Bicycle innovations on track to succeed
By Laurent Hanen, Development Program Manager
Widely accepted as one of the world's most efficient forms of transportation, the bicycle is arguably one of mankind's most impressive and enduring inventions. With worldwide production hovering around 140 million per year, it takes something really special to make an impact in this incredibly mature market.
Since its earliest iteration in the form of the Hobby Horse in 1816, the bicycle has undergone some major design changes, beginning in 1860 with the introduction of pedals attached to the front wheel. But it is fair to say that in the last few decades, the actual design of the bicycle and the functionality of its primary components have remained relatively stagnant.
With so many large companies involved in the industry, it is an incredibly tough market to get into; and it could be argued that this is one of the primary barriers with innovation. However, with the right mindset, the right expertise and the right product coupled with design, development and processing collaboration with DuPont, the French firm IXOW believes it has what it takes to make an impact.
The company has developed a number of innovative bicycle components, all of which take a fresh look at incumbent solutions, including, in many cases, the replacement of metal with advanced engineering plastics. All of the new products offer cyclists the proven performance of advanced engineering plastics combined with a new way of operating, creating the vital innovation needed to crack the market.
Two of the products—the Magiclever and the Stempark—are innovative alternatives to existing brake levers and handlebar stem joints respectively. The Magiclever is a brake lever incorporating a patented cable-tension adjustment system, which allows the rider to adjust the brakes without any specialized tools; a coin is all that is needed. The Magiclever is much simpler, quicker and safer than the traditional locknut system, which can be difficult to use. In addition, the brake cable comes out along the handlebars, with the cable and casing being protected, freeing up the area in front of the handlebars. This is of particular interest for town bikes, as a basket can be very easily added.
The Stempark is the first stem to include an integrated patented release mechanism for storing and transporting the bicycle in a simple and efficient way. By simply turning a control ring using two fingers, the handlebars can be aligned parallel to the frame and the wheels. The width of the bicycle is immediately reduced by 50 centimeters. The release mechanism is secured in such a way that there is no possibility of incorrect operation.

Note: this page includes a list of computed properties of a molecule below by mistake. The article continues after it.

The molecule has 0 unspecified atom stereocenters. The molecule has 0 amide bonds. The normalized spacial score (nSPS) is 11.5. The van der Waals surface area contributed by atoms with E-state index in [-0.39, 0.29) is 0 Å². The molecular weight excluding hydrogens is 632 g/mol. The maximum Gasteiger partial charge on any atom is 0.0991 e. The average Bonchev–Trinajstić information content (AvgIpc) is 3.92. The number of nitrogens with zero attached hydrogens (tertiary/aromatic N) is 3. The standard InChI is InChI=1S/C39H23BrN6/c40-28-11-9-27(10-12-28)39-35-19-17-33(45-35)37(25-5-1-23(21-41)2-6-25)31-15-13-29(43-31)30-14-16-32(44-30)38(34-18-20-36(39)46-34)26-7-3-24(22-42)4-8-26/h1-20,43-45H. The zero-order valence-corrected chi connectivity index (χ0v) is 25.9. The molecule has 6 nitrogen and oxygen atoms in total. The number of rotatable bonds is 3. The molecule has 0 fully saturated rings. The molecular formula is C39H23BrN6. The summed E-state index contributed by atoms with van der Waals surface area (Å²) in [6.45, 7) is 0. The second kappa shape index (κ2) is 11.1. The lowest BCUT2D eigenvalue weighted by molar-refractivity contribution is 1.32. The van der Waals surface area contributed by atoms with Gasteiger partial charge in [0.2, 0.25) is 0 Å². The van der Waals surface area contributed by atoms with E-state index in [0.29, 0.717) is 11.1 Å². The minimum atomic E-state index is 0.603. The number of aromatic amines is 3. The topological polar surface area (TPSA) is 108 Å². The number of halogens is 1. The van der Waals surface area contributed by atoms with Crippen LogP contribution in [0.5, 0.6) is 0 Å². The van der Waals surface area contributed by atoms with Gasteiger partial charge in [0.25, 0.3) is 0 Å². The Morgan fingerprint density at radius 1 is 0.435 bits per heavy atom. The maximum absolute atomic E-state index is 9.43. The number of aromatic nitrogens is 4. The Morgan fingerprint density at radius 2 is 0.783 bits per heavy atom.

Both components make significant use of engineering plastics in the form of DuPont™ Zytel® glass-reinforced and toughened PA6, which offers the right surface finish without the need for painting. The Stempark also takes advantages of the loadbearing properties offered by DuPont™ Zytel® HTN. "Engineering plastics are the right raw materials to support our strategy of innovation," explains Christian Gauthier, CEO of IXOW. "As well as these two new products we have further innovations on the horizon—one of which we believe only can be made from plastic. We have the ability to innovate because engineering plastics are flexible enough to help us create the right solutions, while competing with more established companies, especially those in Asia. Asian bike companies have established skills and economies of scale in aluminum and other metals. We cannot compete with them using aluminum, but in France we have great plastic-injection skills."
DuPont Performance Polymers (DPP) was involved from the very beginning of the design exercises and offered significant amounts of design support throughout all the projects. It is also offering processing support for IXOW and the third-party French molders (LFP La Française de Plastique for Stempark and DSI Plastics for Magiclever) that IXOW is employing to undertake the molding work.
"I first met DuPont in May 2010," explains Gauthier, "and discovered very quickly that DuPont had a very similar mindset. It wanted to support innovative products not only in the design phase, but also right through further development. At the beginning I thought I had made a good decision going with DuPont and three years down the line, I am still convinced."
One of the biggest questions asked of IXOW is "Why plastic? Why not aluminium, like many other suppliers?" Gauthier explains his reasoning: "We could make the Magiclever out of aluminum but we considered that it would be better with plastics. Plastics are easier to integrate, they offer more degrees of freedom, both for the design of the outer shell and, technically, to integrate our innovative mechanism. They also provide a nice tactile feel and grip. There are other plastic brake levers on the market, but many of them are very basic solutions and considered by manufacturers to be entry-level products. They are produced with little or no R&D at the lowest price point possible. They also use non-technical plastic, which offers poor mechanical characteristics and finishes."
Gauthier concludes, "We have generated significant interest in the market for our innovative products and, thanks to extremely rigorous and robust in-house testing, coupled with the support and engineering expertise from DuPont, we already have a few leading bicycle companies looking to use the Magiclever and Stempark. The products we are developing are also going to be available in the aftermarket, so it is not just new cycles that can benefit from our innovation."